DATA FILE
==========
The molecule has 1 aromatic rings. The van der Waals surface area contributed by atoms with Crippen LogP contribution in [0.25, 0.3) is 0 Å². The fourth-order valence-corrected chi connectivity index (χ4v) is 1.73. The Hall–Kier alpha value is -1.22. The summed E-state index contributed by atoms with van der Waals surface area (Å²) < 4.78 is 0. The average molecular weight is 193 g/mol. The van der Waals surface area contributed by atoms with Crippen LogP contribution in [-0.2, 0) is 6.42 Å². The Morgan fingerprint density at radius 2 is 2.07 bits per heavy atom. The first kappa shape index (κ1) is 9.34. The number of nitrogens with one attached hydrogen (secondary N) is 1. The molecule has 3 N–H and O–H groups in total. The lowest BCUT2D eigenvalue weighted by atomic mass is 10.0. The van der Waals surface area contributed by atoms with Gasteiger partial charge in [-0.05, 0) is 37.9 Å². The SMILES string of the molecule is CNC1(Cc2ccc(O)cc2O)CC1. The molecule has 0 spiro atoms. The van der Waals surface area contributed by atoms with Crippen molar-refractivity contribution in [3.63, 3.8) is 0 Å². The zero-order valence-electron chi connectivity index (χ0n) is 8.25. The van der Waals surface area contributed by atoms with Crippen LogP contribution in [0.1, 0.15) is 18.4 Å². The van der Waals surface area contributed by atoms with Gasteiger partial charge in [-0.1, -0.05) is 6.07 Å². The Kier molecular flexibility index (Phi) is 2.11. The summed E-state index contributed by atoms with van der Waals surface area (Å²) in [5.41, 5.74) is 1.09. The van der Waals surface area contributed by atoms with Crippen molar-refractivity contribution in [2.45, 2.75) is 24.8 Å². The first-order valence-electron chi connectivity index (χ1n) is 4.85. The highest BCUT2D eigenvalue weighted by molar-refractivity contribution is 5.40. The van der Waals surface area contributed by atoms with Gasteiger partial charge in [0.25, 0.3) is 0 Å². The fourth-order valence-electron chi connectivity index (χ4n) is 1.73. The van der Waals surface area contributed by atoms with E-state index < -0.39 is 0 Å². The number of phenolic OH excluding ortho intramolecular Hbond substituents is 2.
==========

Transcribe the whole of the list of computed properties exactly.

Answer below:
The molecule has 1 aromatic rings. The van der Waals surface area contributed by atoms with Crippen LogP contribution in [0.25, 0.3) is 0 Å². The fourth-order valence-corrected chi connectivity index (χ4v) is 1.73. The Hall–Kier alpha value is -1.22. The summed E-state index contributed by atoms with van der Waals surface area (Å²) < 4.78 is 0. The average molecular weight is 193 g/mol. The van der Waals surface area contributed by atoms with Crippen LogP contribution in [-0.2, 0) is 6.42 Å². The Morgan fingerprint density at radius 2 is 2.07 bits per heavy atom. The first kappa shape index (κ1) is 9.34. The number of nitrogens with one attached hydrogen (secondary N) is 1. The molecule has 3 N–H and O–H groups in total. The lowest BCUT2D eigenvalue weighted by atomic mass is 10.0. The van der Waals surface area contributed by atoms with Gasteiger partial charge in [-0.05, 0) is 37.9 Å². The SMILES string of the molecule is CNC1(Cc2ccc(O)cc2O)CC1. The molecule has 0 spiro atoms. The van der Waals surface area contributed by atoms with Crippen molar-refractivity contribution in [3.63, 3.8) is 0 Å². The zero-order valence-electron chi connectivity index (χ0n) is 8.25. The van der Waals surface area contributed by atoms with Crippen LogP contribution in [0.1, 0.15) is 18.4 Å². The van der Waals surface area contributed by atoms with Gasteiger partial charge in [-0.1, -0.05) is 6.07 Å². The Kier molecular flexibility index (Phi) is 2.11. The summed E-state index contributed by atoms with van der Waals surface area (Å²) in [5.41, 5.74) is 1.09. The van der Waals surface area contributed by atoms with Crippen molar-refractivity contribution in [2.45, 2.75) is 24.8 Å². The first-order valence-electron chi connectivity index (χ1n) is 4.85. The highest BCUT2D eigenvalue weighted by molar-refractivity contribution is 5.40. The van der Waals surface area contributed by atoms with Gasteiger partial charge in [0.25, 0.3) is 0 Å². The fourth-order valence-electron chi connectivity index (χ4n) is 1.73. The van der Waals surface area contributed by atoms with E-state index < -0.39 is 0 Å². The number of phenolic OH excluding ortho intramolecular Hbond substituents is 2.